Clovis News

Easter faithful celebrate alongside Olympian Lolo Jones in Clovis

U.S. Olympic track and field standout Lolo Jones' Easter message at a Clovis megachurch -- that it's important to rely on God's strength in tough times -- was drawn from her life.

Favored to win the gold medal in the 100-meter hurdles at the 2008 Beijing Olympics, Jones clipped the ninth hurdle in the finals and finished seventh. After having back surgery, she tried again in the 2012 Olympics at London but finished fourth -- just out of medal contention.

But "God showed me that he can use the worst situation and mold it into good," said Jones, who has her eye on the 2016 Olympics in Rio de Janeiro, Brazil.

Jones spoke at the two Easter services Sunday at Northside Christian Church, each nearly full with about 1,500 people.

Her appearance was the first by a celebrity at a Northside Easter service in three years. Musical celebrities and show-biz personalities shared their faith at services from 2004 to 2009. But then the church went to simpler services rather than spend money on celebrities, which could have sent the wrong message to worshippers in a tough economy. This year, "it felt right for us to do it again," said Jim Corrao, Northside executive pastor.

Northside was among many Valley churches presenting the Easter message of Jesus' resurrection and hope.

But because of the heavy rainstorm that hit early Sunday and left outdoor areas muddy and wet, some churches had to adjust sunrise services.

At First Congregational Church of Fresno, about 50 people gathered at 6 a.m. in the fellowship hall instead of the church's courtyard.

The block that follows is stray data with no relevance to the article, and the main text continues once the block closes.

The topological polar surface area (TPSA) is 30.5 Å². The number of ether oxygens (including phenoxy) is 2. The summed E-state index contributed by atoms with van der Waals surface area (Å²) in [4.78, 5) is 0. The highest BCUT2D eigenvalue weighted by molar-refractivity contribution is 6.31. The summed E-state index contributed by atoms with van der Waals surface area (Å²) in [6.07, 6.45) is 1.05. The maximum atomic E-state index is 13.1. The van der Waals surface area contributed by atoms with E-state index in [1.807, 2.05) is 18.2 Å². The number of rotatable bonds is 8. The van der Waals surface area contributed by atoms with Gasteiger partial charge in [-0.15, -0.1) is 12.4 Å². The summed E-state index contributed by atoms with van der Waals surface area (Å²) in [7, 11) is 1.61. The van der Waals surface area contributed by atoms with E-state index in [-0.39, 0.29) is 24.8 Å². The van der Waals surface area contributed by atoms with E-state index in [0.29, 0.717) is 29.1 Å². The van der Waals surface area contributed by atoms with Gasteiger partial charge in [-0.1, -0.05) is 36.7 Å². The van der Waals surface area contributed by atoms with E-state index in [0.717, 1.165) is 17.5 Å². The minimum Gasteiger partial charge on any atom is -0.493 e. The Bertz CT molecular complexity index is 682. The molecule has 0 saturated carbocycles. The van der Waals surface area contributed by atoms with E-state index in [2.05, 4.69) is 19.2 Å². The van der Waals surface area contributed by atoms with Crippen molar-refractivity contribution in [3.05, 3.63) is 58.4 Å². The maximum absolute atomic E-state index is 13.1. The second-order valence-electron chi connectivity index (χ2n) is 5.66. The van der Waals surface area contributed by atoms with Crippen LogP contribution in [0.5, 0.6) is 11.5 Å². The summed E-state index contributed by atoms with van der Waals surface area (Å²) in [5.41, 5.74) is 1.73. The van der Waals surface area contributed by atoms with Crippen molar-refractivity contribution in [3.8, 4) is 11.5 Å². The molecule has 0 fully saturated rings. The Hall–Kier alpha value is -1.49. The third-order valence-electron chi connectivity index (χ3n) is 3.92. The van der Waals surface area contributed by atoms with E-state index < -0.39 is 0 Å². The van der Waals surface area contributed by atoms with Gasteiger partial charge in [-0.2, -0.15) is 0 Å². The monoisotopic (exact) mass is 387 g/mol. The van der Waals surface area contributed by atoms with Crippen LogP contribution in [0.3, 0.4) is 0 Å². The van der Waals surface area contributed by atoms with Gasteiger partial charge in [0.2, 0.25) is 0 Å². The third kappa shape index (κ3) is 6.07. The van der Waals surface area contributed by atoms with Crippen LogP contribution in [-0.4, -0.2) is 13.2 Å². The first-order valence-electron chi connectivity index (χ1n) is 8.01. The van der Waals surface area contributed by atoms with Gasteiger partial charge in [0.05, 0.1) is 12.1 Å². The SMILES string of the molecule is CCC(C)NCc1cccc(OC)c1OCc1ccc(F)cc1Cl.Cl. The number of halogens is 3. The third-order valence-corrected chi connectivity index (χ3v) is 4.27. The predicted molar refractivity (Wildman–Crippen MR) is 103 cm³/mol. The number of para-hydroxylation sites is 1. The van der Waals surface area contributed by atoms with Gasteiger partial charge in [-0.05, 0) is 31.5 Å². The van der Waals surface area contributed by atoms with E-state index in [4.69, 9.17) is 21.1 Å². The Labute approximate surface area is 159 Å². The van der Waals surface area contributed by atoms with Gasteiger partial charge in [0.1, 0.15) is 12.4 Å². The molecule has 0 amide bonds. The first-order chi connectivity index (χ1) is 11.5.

It created a lighter moment when congregants sang a hymn with lyrics that includes a reference to "the skies," but the roof blocked their view.

"We really planned on being outside," said the Rev. Norman Broadbent, smiling.

The Easter service had a special moment -- the baptism of Destro Gayton, 4 months. He had been hospitalized at Children's Hospital Central California for sleep apnea and other illnesses.

"He's getting better," said Patty Gayton, Destro's mother.

Kathleen McDougald said she felt a connection to Destro.

"I was baptized at my grandmother's church in Napa on Easter," she said. "I told the mother that Easter is a special time to be baptized."

At Northside, Jones worshipped alongside other congregants during the service. At the end, she was introduced through a video in which she talked about her background.

A native of Des Moines, Iowa, Jones and her four siblings were raised by their mother, who worked various jobs. Their father was in and out of prison. The family moved many times. At times, they were homeless.

Jones' mother made sure her children had one stable thing -- church.

After the video ended, Jones joined Northside senior pastor David Rutherford at the pulpit.

Although disappointed in her race in Beijing, Jones said, she felt God whisper to her: "You are here. You weren't here four years ago."

"It gave me great peace," she said. "That night, I did praise and worship. I had a smile after a big defeat. You can rely on God in his strength."

Jones, 30, also talked about her decision to abstain from sex until marriage.

"I saw the consequences of having premarital sex; my mom had five kids and was not married," she said. "I hope others would also make the decision to remain pure."

Some people in attendance said Jones is a role model, especially to youths.

"You have to inspire the young people," Nancy Nelson said. "Otherwise, they leave the church. They feel they don't need church anymore."

Michelle Barba said Jones is someone who is living out her faith.

"Her message resonates; she has overcome a lot," she said. "It's hard for young people at this time. There are so many conflicting things going on, especially in the media."